art and soul

The Artist Who Wants You to Know That Everyone’s Going Through Something

Ashley Lukashevsky on burnout and making political art

Photo: Jenevieve Ting / @tingrolls
Photo: Jenevieve Ting / @tingrolls
Photo: Jenevieve Ting / @tingrolls

Ashley Lukashevsky often has a hard time explaining what she does for a living. “I always freeze up because I have no idea what to say.” She says people often mistake her for a political cartoonist — the kind who draws caricatures of Donald Trump and Nancy Pelosi as Charlie Brown characters for the comics section of newspapers. But when we meet at her colorful, plant-filled apartment in Echo Park, Los Angeles, she has a clear, considered answer: “I am an illustrator and visual artist who draws into existence the world I want to see.”

That world often centers around queer, female and nonbinary people of color practicing self-care and activism, and occasionally, eating hot noodles in the summer. She does artwork for an impressive roster of clients, including the ACLU and Planned Parenthood. Lukashevsky works in a pastel palette, framing the characters in her illustrations against a variety of pink and blue backgrounds. With leaves and flowers blooming from an array of bodies, everything in her work is, in a word, organic.

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What connects all of these images is that rather than showing people facing oppression, they highlight people coming together. The illustrations, like Lukashevsky, are optimistic: “It gives me more hope to be able to draw what I want the future to look like instead of reinstating the harm and pain that is existing right now. I really rely on hope a lot because of the situation that we’re in with all of these cis-, hetero-, patriarchal, capitalist bullshit systems.”

Photo: Rikki Wright

Recently, Ashley made an illustration for the We Rise campaign promoting mental health that can be seen on billboards throughout L.A.. The image shows two people hugging, captioned with the words “Everyone’s Going Through Something.”

That slogan underlines Ashley’s journey from struggling artist to popular illustrator in just a few short years. “I think that it’s important to check in [with myself] and remember that things weren’t always this easy,” she says while kicking off her shoes and curling up on her velvet couch. “Things have definitely, rapidly changed.”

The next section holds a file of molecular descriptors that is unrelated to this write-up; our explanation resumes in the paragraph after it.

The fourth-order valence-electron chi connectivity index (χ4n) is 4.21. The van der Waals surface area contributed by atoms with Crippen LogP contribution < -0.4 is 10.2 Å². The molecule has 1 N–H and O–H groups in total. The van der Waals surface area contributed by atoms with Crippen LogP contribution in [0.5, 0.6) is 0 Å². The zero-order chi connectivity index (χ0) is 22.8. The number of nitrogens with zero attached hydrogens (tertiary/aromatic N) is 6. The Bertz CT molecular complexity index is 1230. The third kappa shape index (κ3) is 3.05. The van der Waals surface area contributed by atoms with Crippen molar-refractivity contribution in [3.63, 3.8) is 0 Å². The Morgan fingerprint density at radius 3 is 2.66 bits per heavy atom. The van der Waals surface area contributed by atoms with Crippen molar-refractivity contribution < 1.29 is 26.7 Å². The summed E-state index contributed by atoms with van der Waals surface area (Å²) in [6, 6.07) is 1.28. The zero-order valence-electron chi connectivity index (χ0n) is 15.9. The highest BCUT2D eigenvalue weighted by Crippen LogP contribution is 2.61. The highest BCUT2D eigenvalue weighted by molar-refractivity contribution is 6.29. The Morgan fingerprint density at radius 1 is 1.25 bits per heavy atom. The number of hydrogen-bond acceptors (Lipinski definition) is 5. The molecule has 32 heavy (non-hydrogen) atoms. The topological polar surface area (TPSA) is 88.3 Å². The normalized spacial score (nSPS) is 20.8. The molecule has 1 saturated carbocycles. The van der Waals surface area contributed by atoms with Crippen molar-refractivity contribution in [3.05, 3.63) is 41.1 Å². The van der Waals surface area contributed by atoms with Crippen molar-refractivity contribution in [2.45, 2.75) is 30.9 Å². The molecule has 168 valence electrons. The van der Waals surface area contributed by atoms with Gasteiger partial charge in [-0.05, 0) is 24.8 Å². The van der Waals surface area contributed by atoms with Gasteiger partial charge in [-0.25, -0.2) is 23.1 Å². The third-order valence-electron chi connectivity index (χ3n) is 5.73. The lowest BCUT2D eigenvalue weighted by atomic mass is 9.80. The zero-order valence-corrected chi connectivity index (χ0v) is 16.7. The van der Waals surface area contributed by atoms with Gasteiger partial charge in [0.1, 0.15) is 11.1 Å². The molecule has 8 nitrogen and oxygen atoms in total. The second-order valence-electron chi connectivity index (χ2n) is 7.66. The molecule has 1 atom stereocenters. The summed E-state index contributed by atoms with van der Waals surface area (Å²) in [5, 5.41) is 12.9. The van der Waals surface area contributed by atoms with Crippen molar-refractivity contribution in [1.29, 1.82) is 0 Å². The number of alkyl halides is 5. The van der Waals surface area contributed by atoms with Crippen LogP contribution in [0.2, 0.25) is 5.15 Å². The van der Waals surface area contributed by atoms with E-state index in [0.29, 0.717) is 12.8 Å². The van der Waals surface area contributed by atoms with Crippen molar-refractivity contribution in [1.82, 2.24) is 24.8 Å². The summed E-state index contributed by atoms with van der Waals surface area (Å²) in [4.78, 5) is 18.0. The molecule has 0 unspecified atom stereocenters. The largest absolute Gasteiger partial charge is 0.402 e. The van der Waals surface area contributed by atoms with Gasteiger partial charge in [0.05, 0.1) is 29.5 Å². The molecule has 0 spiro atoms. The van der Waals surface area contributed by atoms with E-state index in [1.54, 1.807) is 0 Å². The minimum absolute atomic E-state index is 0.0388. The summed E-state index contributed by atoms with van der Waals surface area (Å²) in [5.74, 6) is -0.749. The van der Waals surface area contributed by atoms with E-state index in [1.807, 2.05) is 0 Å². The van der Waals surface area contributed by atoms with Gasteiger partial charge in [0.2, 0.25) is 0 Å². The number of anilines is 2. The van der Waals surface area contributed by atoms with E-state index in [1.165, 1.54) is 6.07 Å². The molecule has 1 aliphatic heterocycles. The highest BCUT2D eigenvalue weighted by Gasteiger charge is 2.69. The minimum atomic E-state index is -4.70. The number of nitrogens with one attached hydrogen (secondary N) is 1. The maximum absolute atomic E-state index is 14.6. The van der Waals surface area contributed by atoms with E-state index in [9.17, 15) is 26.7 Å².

The 26-year old grew up in Honolulu, Hawaii. After graduating from the University of Southern California in 2015, where she majored in International Relations, she spent her first few post-grad years in L.A. trying to make it as a freelancer: “Back then it was like ‘PLEASE HIRE ME FOR ANYTHING!’ I would email art directors all day. No response ever,” she told me. “I was just extremely broke, subleasing a very dark apartment in Park La Brea — and if you live in LA, you know Park La Brea is a dark place. I had no clients and I had no savings and I was about to give in … and then I got a break.”

Amplifier, an organization the creates artwork around social justice, commissioned Ashley to make illustrations related to issues like Voter ID Laws and #DefendDACA (for Rock the Vote) and girls’ education (for Girl Rising), and movements like the Women’s March.

Photo: Ashley Lukashevsky

Her political artwork went viral — but having the pendulum swing so far and so quickly in the opposite direction brought its own complications. “Coming from a background of financial scarcity I always had this mindset like ‘Oh yeah, this is gonna be the last time this is offered to me. And if I don’t take it, then I’m screwed because what if no one else wants to pay me for anything ever again?” That fear and popularity proved to be a recipe for burnout. “It made me say yes and take on too much and overload my plate and really not have time for things that I love and people I love,” she told me.

Even when she does morally align with a company, Ashley still frequently finds herself having sensitive, complicated dialogues with her potential clients. “I just had a situation [where] an art director thought I was Native Hawaiian and tried to hire me for something. Both my parents were settlers in Hawaii in different ways. My mom came from Korea when she was a teenager and my dad was a white surfer dude who moved there from Malibu.”

While identity is at the core of so much of her work, Ashley is still navigating what it means to her on a personal level. “I’m still processing it and I’m still figuring out what exactly [being mixed-race] means to me.”

Ashley’s latest project will be illustrating the upcoming book AntiRacist Baby by National Book Award-winning author, Ibram X. Kendi. It’s being published by Kokila, a new imprint of Penguin aimed at making inclusive and diverse content for kids. “I just got the proofs in this morning,” Ashley says as she opens up a package and shows me a couple dozen prints. “This is for babies, a baby board book. You know, the kind that’s thick so they can’t, like, eat it.” The illustrations show infants holding their fists up, and looking at the world inquisitively.

Ashley runs her hands across the page. “A lot of the stuff that I create is so that I have a blueprint for the world I want to live in. I think about it a lot as…like a speculative visual fiction.”

The Artist Drawing the World She Wants To Live In